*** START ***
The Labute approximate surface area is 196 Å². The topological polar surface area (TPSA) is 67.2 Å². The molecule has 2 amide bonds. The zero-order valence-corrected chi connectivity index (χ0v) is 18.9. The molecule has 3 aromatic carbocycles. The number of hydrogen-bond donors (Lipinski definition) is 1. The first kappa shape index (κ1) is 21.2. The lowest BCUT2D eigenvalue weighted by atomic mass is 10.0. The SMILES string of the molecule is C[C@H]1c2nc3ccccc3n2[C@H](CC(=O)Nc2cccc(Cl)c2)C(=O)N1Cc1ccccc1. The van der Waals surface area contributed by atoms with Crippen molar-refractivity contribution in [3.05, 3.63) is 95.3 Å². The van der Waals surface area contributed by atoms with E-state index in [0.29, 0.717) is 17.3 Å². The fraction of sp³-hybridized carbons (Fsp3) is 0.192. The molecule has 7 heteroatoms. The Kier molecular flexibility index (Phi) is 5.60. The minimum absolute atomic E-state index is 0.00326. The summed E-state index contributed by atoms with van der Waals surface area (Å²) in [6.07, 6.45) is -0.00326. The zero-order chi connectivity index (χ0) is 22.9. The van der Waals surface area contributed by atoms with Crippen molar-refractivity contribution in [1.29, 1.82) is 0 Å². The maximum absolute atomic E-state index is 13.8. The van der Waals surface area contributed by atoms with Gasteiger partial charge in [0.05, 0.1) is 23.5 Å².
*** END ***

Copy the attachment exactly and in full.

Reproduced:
The Labute approximate surface area is 196 Å². The topological polar surface area (TPSA) is 67.2 Å². The molecule has 2 amide bonds. The zero-order valence-corrected chi connectivity index (χ0v) is 18.9. The molecule has 3 aromatic carbocycles. The number of hydrogen-bond donors (Lipinski definition) is 1. The first kappa shape index (κ1) is 21.2. The lowest BCUT2D eigenvalue weighted by atomic mass is 10.0. The SMILES string of the molecule is C[C@H]1c2nc3ccccc3n2[C@H](CC(=O)Nc2cccc(Cl)c2)C(=O)N1Cc1ccccc1. The van der Waals surface area contributed by atoms with Crippen molar-refractivity contribution in [3.05, 3.63) is 95.3 Å². The van der Waals surface area contributed by atoms with E-state index in [0.29, 0.717) is 17.3 Å². The fraction of sp³-hybridized carbons (Fsp3) is 0.192. The molecule has 7 heteroatoms. The Kier molecular flexibility index (Phi) is 5.60. The minimum absolute atomic E-state index is 0.00326. The summed E-state index contributed by atoms with van der Waals surface area (Å²) in [6.07, 6.45) is -0.00326. The zero-order chi connectivity index (χ0) is 22.9. The van der Waals surface area contributed by atoms with Crippen molar-refractivity contribution in [1.29, 1.82) is 0 Å². The maximum absolute atomic E-state index is 13.8. The van der Waals surface area contributed by atoms with Gasteiger partial charge in [0.05, 0.1) is 23.5 Å².